Nuclear power option still alive at TVA despite Phipps Bend debacle

The base of what was to be a cooling tower for the Phipps Bend nuclear plant remains at the site in Surgoinsville. Photo illustration by David Grace.


SURGOINSVILLE — Politicians often tout nuclear power generation as a more reliable — and less costly — future solution to America’s energy woes, but that idea met an expensive death here in 1981.

The region’s top Republican lawmaker at the time wasn’t happy about it.

Lack of community support was not the reason the Tennessee Valley Authority’s Phipps Bend nuclear plant project was mothballed more than 25 years ago by the TVA Board of Directors, according to Times-News archives and documents put together by the late U.S. Rep. James H. “Jimmy” Quillen and stored at the Archives of Appalachia at East Tennessee State University.

Today, interest in nuclear power remains high, set against the background of TVA’s decision to enact a 20 percent increase in wholesale power rates due to high fuel costs and a prolonged drought that has sharply reduced its ability to generate cheaper hydroelectric power.

But almost 30 years ago, even after the much-publicized Three Mile Island nuclear plant accident in 1979, Northeast Tennessee and Hawkins County were bullish on nuclear power at Phipps Bend.

The reason was simple: Jobs.

At its peak, about 3,000 workers were assembling the Phipps Bend nuclear plant, a sprawling site that was supposed to include two nuclear reactors. TVA had anywhere from $775 million to $1.5 billion invested in the location, according to TVA annual reports and Quillen’s documents. Electricity generated from Phipps Bend was expected to move across TVA’s entire power grid.

Then a combination of negative economic factors pinched TVA, agency spokesman Gil Francis said.

“At the time we planned for these nuclear units, there was rising power demand, ... it was really going off the charts, and we planned to meet that demand by building nuclear units,” he explained. “Then the demand dropped, ... there was a lot of aluminum production in the South, those plants closed down, ... demand started to decline, and the cost of the nuclear plants increased dramatically.”

The beginning of the end for Phipps Bend’s development as a nuclear plant came in August 1981. More than 100 people crowded a conference room at TVA’s west tower in Knoxville as the TVA board unanimously agreed to defer work on Phipps Bend and slow down work on three other nuclear units. About 40 Hawkins County residents were at the meeting, with many of them wearing yellow arm bows to signify they were “hostages” to TVA.

TVA Manager Bill Willis showed the board charts and graphs detailing how the decision for deferral occurred. The main considerations were estimated lower power requirement loads for the 1980s, and a revision of regional economic growth rates that previously showed the economy growing faster from 1973 to 1979 than earlier estimates had indicated.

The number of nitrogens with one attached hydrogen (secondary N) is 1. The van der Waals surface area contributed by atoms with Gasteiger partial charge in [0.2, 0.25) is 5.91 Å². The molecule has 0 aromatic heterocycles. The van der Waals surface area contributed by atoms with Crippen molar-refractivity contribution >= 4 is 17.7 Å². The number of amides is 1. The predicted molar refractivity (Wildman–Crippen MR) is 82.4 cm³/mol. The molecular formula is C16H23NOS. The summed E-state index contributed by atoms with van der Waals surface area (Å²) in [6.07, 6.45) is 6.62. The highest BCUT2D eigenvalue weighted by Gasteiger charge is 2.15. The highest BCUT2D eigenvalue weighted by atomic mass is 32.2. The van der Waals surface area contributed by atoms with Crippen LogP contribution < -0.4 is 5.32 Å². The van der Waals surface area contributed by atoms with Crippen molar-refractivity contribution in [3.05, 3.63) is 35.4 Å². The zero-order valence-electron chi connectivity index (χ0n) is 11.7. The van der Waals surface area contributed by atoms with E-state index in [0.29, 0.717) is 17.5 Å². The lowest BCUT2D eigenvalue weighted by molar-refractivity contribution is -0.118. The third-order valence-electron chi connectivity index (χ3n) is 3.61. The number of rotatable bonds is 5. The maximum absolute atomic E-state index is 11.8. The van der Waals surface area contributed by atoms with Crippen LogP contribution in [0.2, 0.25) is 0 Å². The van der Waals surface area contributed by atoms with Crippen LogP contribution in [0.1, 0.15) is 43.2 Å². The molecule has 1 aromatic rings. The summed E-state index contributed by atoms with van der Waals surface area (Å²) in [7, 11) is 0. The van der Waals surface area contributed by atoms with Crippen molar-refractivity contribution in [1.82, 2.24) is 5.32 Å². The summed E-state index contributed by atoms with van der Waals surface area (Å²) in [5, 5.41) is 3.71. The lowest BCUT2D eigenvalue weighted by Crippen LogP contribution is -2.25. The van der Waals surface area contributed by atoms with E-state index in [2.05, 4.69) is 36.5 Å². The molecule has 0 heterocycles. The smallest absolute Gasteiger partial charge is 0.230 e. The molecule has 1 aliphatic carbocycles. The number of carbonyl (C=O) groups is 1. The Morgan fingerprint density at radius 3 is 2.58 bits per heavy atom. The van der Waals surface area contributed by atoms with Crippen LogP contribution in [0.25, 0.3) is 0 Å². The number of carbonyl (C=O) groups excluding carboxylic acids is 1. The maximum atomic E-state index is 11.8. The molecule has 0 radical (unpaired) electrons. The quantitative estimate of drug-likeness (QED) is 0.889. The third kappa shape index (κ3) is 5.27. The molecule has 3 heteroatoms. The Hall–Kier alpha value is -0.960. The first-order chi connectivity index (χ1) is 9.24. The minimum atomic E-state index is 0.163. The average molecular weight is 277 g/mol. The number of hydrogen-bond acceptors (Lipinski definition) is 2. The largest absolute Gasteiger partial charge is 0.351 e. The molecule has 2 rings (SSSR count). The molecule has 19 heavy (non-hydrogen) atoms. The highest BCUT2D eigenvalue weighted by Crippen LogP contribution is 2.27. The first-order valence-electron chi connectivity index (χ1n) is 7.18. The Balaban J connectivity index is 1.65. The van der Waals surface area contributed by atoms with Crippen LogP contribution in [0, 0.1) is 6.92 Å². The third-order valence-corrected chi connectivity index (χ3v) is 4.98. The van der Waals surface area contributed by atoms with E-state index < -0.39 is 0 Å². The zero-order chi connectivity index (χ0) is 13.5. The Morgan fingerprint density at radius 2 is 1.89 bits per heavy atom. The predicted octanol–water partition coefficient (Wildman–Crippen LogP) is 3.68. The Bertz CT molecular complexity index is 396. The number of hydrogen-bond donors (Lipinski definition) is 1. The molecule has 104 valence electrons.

Quillen was not at the meeting, but his longtime political ally, Jimmy Miller, was there to read his statement to the TVA board.

“TVA used to have a great name here in the valley,” Miller said in Quillen’s statement, which met loud applause. “Historically, TVA has been a leader in this nation ... has showed everyone else how it is to be done. Now you are on the verge of taking a bold step backward.”

Quillen warned TVA that a shutdown at Phipps Bend would have a “devastating impact” and limit future development in a region that depends on TVA power “like a newborn baby depends on mother’s milk.”

With the plant site more than 40 percent complete, worker layoffs began the following year. TVA then made an offer to assist Hawkins County in economic development.

Years afterward, the Phipps Bend Joint Venture, an economic development effort steered by Kingsport and Hawkins County officials, turned the plant site into an industrial park that now employs about 1,800 people in more than a dozen businesses.

But there are still thoughts about what might have been.

“I think had (the nuclear plant) been built, it would have been a tremendous economic boost to Hawkins County,” Hawkins County industry recruiter Lynn Lawson said of Phipps Bend.

With Phipps Bend out of the power picture, about 30 percent of TVA’s power supply now comes from its three nuclear plants: Browns Ferry, near Athens, Ala.; Sequoyah, in Soddy-Daisy, Tenn., and Watts Bar, near Spring City, Tenn.

TVA insists nuclear power will be part of its energy future. The agency is seeking a combined construction and operating license to restart nuclear units in Bellefonte, Ala., Francis said.

But the earliest projected time the Bellefonte units could be on line is 2017, according to TVA.

Francis said TVA continues to review all other energy generation options.

“We know that our power demand is growing at about two percent a year,” he added. “We’re looking at every (power source) that’s out there — some renewables, some coal technology. ... We continue to look at coal but there are still some issues on emissions with coal and changing regulations on air compliance. ... In our region, we don’t have as much of a resource in solar and wind as you would have in the desert Southwest and Midwest.”

Nuclear power, meanwhile, is still being talked up by politicians, both elected and hopeful.

“I think in my lifetime nuclear power may be the biggest power used for automobiles,” U.S. Sen. Bob Corker, R-Tenn., said in a recent Times-News Editorial Board meeting. “I envision a day when we are actually plugging in our vehicles at night and charging them up with base load power being produced by nuclear (power plants). ... Nissan announced down in Middle Tennessee that they are building an all-electric vehicle. Nuclear has got to be a big part of our future.”

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